Danedri Thompson
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The goal wasn’t to neuter the Gardner’s Electric Utility Board, but council members reached a consensus to slash several powers of the board.
When the board was created by ordinance in 2008, it was tasked with policy making for Gardner Energy and given exclusive control of constructing, acquiring and expanding, and operating the utility as well as budgetary discretion to set electric rates, hire employees, and set employee pay and policies. The ordinance, no. 2296, gives the board autonomy and the authority to set electric rates, purchase real estate and implement economic development incentives.
“Our mission and our charter is to work for our ratepayers who are citizens of Gardner,” EUB Chair Eric Schulz told the council.
Staff did not make a recommendation related to ordinance 2296. Brian Faust, Gardner public works director, said the council has three options. They could leave the electric utility as it currently is. Council members could change the board’s control and oversight to an advisory board, similar to the planning commission, or they could add council oversight on major functions of the board.
“Almost a cafeteria plan,” Faust said.
City finance director Laura Gourley explained that the utility’s budget is part of the city budget, and EUB budgeting decisions could affect the city’s credit rating and audits.
“State statute does not recognize authority of the board to adopt its budget,” Cheryl Harrison-Lee said.
She said the state views the electric utility as a division or department of the city – not as an autonomous entity.
City officials and the EUB butted heads as the city was drafting its 2014 budget, late last summer. The EUB adopted a budget before the council completed its budgeting in early August. City staff said the EUB overcharged the city for electric rates for several years, and council members decided to balance the city budget by requiring the electric utility to furnish a rebate for two years worth of overcharges.
The budget debate raised questions over which entity – the city council or the EUB – had the authority to make that decision.
“I don’t want to turn this into some kind of urinating contest for distance and accuracy between us and the board,” Mayor Chris Morrow said as discussion heated up at the Oct. 7 work session.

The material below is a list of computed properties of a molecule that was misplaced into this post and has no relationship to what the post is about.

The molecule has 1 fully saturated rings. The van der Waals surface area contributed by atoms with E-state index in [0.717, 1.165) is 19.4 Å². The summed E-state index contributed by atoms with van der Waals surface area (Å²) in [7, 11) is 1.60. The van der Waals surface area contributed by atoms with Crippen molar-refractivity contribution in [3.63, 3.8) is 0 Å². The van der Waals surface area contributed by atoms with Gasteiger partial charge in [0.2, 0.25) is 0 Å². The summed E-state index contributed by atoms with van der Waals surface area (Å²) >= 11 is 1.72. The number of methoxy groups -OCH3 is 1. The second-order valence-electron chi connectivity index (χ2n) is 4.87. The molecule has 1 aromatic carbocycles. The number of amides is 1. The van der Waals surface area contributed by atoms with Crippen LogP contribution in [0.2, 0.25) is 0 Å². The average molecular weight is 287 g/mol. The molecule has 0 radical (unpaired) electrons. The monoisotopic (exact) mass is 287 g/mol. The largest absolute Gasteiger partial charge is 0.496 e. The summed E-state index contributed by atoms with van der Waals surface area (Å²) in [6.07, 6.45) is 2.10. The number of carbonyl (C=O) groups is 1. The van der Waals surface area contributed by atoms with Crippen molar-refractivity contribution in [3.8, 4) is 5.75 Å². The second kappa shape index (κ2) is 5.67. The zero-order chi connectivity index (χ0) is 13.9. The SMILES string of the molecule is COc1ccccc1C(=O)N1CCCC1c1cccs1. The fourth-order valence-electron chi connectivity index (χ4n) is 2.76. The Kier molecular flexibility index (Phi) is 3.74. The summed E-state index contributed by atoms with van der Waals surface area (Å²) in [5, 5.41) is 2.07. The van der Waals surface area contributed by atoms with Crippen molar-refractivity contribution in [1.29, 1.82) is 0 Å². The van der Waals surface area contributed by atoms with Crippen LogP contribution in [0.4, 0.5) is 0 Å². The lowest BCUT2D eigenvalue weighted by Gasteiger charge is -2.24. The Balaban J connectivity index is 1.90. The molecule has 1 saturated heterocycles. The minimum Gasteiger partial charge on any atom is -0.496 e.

Current and former members of the Gardner Electric Utility Board attended the meeting, and spoke from the audience. The council’s discussion took place at the council dais.
Council member Larry Fotovich proposed scrapping the EUB all together and starting over, but a majority of council members reached a consensus to make the EUB more of an advisory board, in which the EUB would make recommendations and seek approval of the city council.
“We’ve already eliminated three of their functions. I keep coming back to, let’s start over,” Fotovich said.
Council member Heath Freeman seemed to oppose limiting the authority of the EUB.
“The EUB has to have an element of control so they can be proactive,” Freeman said.
EUB members also stressed that they are the only city department or unit that must compete with private businesses. While Gardner Energy’s customers must be within annexed parts of the city, companies like Kansas City Power and Light also operates within city limits.
That’s one reason, Schulz explained, the EUB decided to expand its utility lands on the eastern edge of Gardner on 175th Street. Gardner Energy power is now available to potential developers east of the Interstate 35 interchange.
“KCP&L can serve within Gardner city limits. It’s kind of a squatter’s mentality,” Schulz said.
Staff worried that Gardner Energy’s expansion plans aren’t necessarily in line with the city’s economic development goals.
Morrow said council members are in the process of creating an economic development task force that could include a member of the EUB.
The staff presentation also highlighted concerns about the EUB’s authority to offer pay raises. For example, there are EUB employees earning salaries above and beyond the city’s salary ordinance, which sets pay for city staff.
The city council didn’t make any final decisions during the Oct. 7 work session. However, it appears they have reached a consensus to strip the EUB of three of its existing powers. First, council members appear to agree that economic development decisions – expanding the utility and purchasing right of way – should require council approval.
“I believe it should be an advice and consent role,” council member Steve Shute said. “(Economic development decisions) need to come here so we can bless it.”
Secondly, final EUB budget authority will rest with the city administrator and city finance director in the future. The EUB may make budget and rate recommendations to the city administrator, but the council and city administration will have the final word in the future.
Hiring and pay decisions will go through city administrative services.
Council member Kristy Harrison said salary decisions should go through Mary Bush, city director of administrative services.
Meanwhile, the council may consider changing the electric utility board to a board of public utilities that would offer oversight of electric, water and wastewater in the future.
Freeman opposed the idea to limit the current board’s power and to expand or add water and wastewater to a similar advisory board. He said there is no way to equate the EUB to the planning commission or to water and wastewater management.
“The EUB, they’re going and seeking ways to enhance their business,” Freeman said.
City officials briefly considered creating a board of public utilities. Morrow, when he was a council member, presided over a citizen committee that studied the issue.
The council will consider amending or changing the ordinance that created the EUB at a future meeting.